De-extinction..Extinction is not forever
A bird that once darkened the skies of the 19th-century U.S. no longer exists, except as well-preserved museum specimens bearing bits of DNA. An ambitious new effort aims to use the latest techniques of genetic manipulation to bring the passenger pigeon back, as North Dakotan Ben Novak, a would-be de-extinction scientist working on the Revive & Restore project at the Long Now Foundation, told the crowd at the TEDxDeExtinction event here on March 15.
“This [pigeon flock] was a biological storm that was rejuvenating resources and allowing other animals to thrive,” Novak said of the storms of Ectopistes migratorius feces that used to fall like rain on the landscape of eastern North America. Plus, with the regrowth of forest on the east coast “there is more passenger pigeon habitat every year.”
But if a bird looks like an extinct passenger pigeon, has some of the genetic code of the passenger pigeon, but does not act like a passenger pigeon because it is raised by other breeds and few in number: is it a true passenger pigeon? That is just one of the questions posed by the idea of de-extinction—deliberately resurrecting species killed off by human activity or inactivity. And that question may just challenge one of the fundamental concepts of biology: what determines a distinct species.
Welcome to the new era of the hybrid. Species have always been promiscuous and enjoyed porous boundaries, but synthetic biologists and other scientists seem set to blur those boundaries out of existence.
For more than 3 billion years since single-celled organisms first appeared on the planet, life has evolved in one direction only. When a plant or animal becomes extinct, there is no coming back. Or so we thought.
Two weeks ago Australian scientists revealed they had reversed natural selection. Not only had the aptly named Lazarus Project group revived the genome of an extinct species, the gastric-brooding frog, they had also grown embryos containing the bizarre amphibian’s DNA – the crucial first step in their attempt to resurrect a dead species.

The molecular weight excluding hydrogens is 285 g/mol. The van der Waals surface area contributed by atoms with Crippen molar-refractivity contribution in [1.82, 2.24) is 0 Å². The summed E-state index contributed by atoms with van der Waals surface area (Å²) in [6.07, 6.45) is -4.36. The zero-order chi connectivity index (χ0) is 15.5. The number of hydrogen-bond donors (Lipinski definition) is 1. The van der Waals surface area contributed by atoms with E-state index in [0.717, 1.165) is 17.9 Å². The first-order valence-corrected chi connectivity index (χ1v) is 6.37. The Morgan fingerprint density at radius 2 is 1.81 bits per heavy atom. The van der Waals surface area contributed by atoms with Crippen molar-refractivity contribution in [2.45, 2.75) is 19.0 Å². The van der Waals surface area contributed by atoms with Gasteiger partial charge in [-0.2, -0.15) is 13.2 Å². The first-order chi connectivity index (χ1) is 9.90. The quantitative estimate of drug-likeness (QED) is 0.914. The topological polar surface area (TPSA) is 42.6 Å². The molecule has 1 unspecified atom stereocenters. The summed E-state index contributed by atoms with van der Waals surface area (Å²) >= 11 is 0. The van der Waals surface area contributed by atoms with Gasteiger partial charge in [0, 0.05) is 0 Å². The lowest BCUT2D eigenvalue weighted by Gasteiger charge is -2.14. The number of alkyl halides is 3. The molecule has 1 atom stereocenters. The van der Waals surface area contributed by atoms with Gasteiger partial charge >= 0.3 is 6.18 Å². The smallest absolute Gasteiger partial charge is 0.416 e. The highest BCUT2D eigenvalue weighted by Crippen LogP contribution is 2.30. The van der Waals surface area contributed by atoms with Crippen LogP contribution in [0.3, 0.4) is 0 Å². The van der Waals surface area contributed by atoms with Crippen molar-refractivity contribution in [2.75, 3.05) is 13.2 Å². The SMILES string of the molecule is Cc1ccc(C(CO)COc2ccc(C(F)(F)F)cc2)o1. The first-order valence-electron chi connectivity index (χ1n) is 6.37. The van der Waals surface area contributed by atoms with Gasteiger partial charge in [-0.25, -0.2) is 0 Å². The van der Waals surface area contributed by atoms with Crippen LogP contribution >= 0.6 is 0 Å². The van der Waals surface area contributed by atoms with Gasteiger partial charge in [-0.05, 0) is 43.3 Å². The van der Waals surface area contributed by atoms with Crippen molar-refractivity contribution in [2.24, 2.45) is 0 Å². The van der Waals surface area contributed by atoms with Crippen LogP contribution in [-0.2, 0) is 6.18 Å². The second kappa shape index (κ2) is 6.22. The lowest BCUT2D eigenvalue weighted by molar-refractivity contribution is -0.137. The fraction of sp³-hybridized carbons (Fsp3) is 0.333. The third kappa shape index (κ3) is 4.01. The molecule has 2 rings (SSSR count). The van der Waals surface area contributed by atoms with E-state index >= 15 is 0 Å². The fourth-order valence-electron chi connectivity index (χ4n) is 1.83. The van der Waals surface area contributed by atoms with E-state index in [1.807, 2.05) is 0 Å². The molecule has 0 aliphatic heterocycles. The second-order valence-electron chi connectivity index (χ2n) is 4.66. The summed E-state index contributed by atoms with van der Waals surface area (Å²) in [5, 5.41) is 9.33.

The head of the team, University of NSW palaeontologist Mike Archer, announced his team’s milestone at the Tedx DeExtinction event in Washington in front of international peers pursuing the same goal with other long-dead creatures – the passenger pigeon, woolly mammoth and Spanish ibex.
What stands out about the Australian team, however, is the pace of their progress. While other groups are years, more likely decades, from achieving their goal, the Lazarus team could have a gastric-brooding frog hopping back to life in the next few years.
The precise motivation for reviving a species, a process some call de-extinction, differs among its revivors, but a central theme exists. Aside from the wow factor, Archer says, scientists hope their attempt to turn science fiction into reality will help conserve the world’s ever diminishing biodiversity.
Cloning technology could not only bring back extinct species, especially those vanquished by humans, it could also play a vital role conserving critically threatened plants and animals living today.
”If it is clear that we exterminated these species, then I think we’ve got a moral imperative to try to do something if we can,” Archer says.
As with all endeavours that challenge the natural order of things, de-extinction has critics. Some conservationists fear the ability to revive species will distract from current efforts to rescue the vast number of endangered, yet living, creatures.
Others wonder what environment revived species will be born into. If the reason they became extinct in the first place still exists, would we be resurrecting plants and animals only to watch them endure the same fate?
jurassic park is true?
i want to see a mammoth..not a gastric-brooding frog 🙂
i wonder what diseases and viruses they will bring back to life as well?
“scientists revealed they had reversed natural selection”
grandiose statement..we are gods?